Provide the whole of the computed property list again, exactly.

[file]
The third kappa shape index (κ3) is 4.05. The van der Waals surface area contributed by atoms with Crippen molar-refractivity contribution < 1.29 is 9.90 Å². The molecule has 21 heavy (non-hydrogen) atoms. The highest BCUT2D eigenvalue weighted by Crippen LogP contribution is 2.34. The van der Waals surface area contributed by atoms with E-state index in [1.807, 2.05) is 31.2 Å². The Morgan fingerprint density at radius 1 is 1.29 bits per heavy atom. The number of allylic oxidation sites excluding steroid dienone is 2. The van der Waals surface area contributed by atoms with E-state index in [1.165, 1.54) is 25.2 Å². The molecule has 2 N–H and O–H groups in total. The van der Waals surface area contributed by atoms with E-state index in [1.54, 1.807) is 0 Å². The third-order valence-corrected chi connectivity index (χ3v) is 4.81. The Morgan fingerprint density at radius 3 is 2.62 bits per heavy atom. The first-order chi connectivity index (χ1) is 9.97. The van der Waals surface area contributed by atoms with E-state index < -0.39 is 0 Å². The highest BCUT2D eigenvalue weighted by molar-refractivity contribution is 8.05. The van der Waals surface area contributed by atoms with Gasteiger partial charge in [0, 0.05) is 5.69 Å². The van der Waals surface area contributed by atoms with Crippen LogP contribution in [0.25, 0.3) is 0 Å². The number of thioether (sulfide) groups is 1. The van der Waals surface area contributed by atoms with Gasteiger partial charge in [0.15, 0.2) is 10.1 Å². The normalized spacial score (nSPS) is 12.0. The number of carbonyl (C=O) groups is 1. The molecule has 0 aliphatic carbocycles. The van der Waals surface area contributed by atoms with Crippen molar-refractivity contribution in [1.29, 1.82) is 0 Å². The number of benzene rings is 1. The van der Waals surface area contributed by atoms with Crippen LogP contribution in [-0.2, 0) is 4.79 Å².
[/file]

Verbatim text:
The third kappa shape index (κ3) is 4.05. The van der Waals surface area contributed by atoms with Crippen molar-refractivity contribution < 1.29 is 9.90 Å². The molecule has 21 heavy (non-hydrogen) atoms. The highest BCUT2D eigenvalue weighted by Crippen LogP contribution is 2.34. The van der Waals surface area contributed by atoms with E-state index in [1.807, 2.05) is 31.2 Å². The Morgan fingerprint density at radius 1 is 1.29 bits per heavy atom. The number of allylic oxidation sites excluding steroid dienone is 2. The van der Waals surface area contributed by atoms with E-state index in [1.165, 1.54) is 25.2 Å². The molecule has 2 N–H and O–H groups in total. The van der Waals surface area contributed by atoms with E-state index in [1.54, 1.807) is 0 Å². The third-order valence-corrected chi connectivity index (χ3v) is 4.81. The Morgan fingerprint density at radius 3 is 2.62 bits per heavy atom. The first-order chi connectivity index (χ1) is 9.97. The van der Waals surface area contributed by atoms with E-state index < -0.39 is 0 Å². The highest BCUT2D eigenvalue weighted by molar-refractivity contribution is 8.05. The van der Waals surface area contributed by atoms with Gasteiger partial charge in [0, 0.05) is 5.69 Å². The van der Waals surface area contributed by atoms with Crippen LogP contribution in [0.25, 0.3) is 0 Å². The number of thioether (sulfide) groups is 1. The van der Waals surface area contributed by atoms with Gasteiger partial charge in [0.15, 0.2) is 10.1 Å². The normalized spacial score (nSPS) is 12.0. The number of carbonyl (C=O) groups is 1. The molecule has 0 aliphatic carbocycles. The van der Waals surface area contributed by atoms with Crippen molar-refractivity contribution in [1.29, 1.82) is 0 Å². The number of benzene rings is 1. The van der Waals surface area contributed by atoms with Crippen LogP contribution in [-0.2, 0) is 4.79 Å².